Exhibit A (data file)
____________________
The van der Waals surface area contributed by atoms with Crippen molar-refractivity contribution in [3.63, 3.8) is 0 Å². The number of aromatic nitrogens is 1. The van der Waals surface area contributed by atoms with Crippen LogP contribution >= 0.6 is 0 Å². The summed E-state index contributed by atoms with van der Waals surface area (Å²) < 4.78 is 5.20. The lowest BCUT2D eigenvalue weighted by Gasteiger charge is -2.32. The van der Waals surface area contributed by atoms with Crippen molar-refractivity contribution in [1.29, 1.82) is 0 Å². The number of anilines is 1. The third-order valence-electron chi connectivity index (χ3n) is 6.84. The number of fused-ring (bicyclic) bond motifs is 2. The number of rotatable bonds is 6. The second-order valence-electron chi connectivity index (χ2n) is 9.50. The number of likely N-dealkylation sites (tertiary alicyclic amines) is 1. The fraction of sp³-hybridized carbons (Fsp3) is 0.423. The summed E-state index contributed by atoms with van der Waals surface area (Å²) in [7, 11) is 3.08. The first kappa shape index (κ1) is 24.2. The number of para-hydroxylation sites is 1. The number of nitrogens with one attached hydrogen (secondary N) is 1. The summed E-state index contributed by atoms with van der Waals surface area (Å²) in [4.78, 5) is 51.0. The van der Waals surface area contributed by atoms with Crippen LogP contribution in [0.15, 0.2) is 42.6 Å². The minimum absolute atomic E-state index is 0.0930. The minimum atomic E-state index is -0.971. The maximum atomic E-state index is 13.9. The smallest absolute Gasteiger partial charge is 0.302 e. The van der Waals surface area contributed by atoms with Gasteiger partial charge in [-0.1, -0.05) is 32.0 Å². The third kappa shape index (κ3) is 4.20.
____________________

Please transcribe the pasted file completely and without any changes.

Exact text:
The van der Waals surface area contributed by atoms with Crippen molar-refractivity contribution in [3.63, 3.8) is 0 Å². The number of aromatic nitrogens is 1. The van der Waals surface area contributed by atoms with Crippen LogP contribution >= 0.6 is 0 Å². The summed E-state index contributed by atoms with van der Waals surface area (Å²) < 4.78 is 5.20. The lowest BCUT2D eigenvalue weighted by Gasteiger charge is -2.32. The van der Waals surface area contributed by atoms with Crippen molar-refractivity contribution in [1.29, 1.82) is 0 Å². The number of anilines is 1. The third-order valence-electron chi connectivity index (χ3n) is 6.84. The number of fused-ring (bicyclic) bond motifs is 2. The number of rotatable bonds is 6. The second-order valence-electron chi connectivity index (χ2n) is 9.50. The number of likely N-dealkylation sites (tertiary alicyclic amines) is 1. The fraction of sp³-hybridized carbons (Fsp3) is 0.423. The summed E-state index contributed by atoms with van der Waals surface area (Å²) in [7, 11) is 3.08. The first kappa shape index (κ1) is 24.2. The number of para-hydroxylation sites is 1. The number of nitrogens with one attached hydrogen (secondary N) is 1. The summed E-state index contributed by atoms with van der Waals surface area (Å²) in [4.78, 5) is 51.0. The van der Waals surface area contributed by atoms with Crippen LogP contribution in [0.15, 0.2) is 42.6 Å². The minimum absolute atomic E-state index is 0.0930. The minimum atomic E-state index is -0.971. The maximum atomic E-state index is 13.9. The smallest absolute Gasteiger partial charge is 0.302 e. The van der Waals surface area contributed by atoms with Gasteiger partial charge in [-0.1, -0.05) is 32.0 Å². The third kappa shape index (κ3) is 4.20.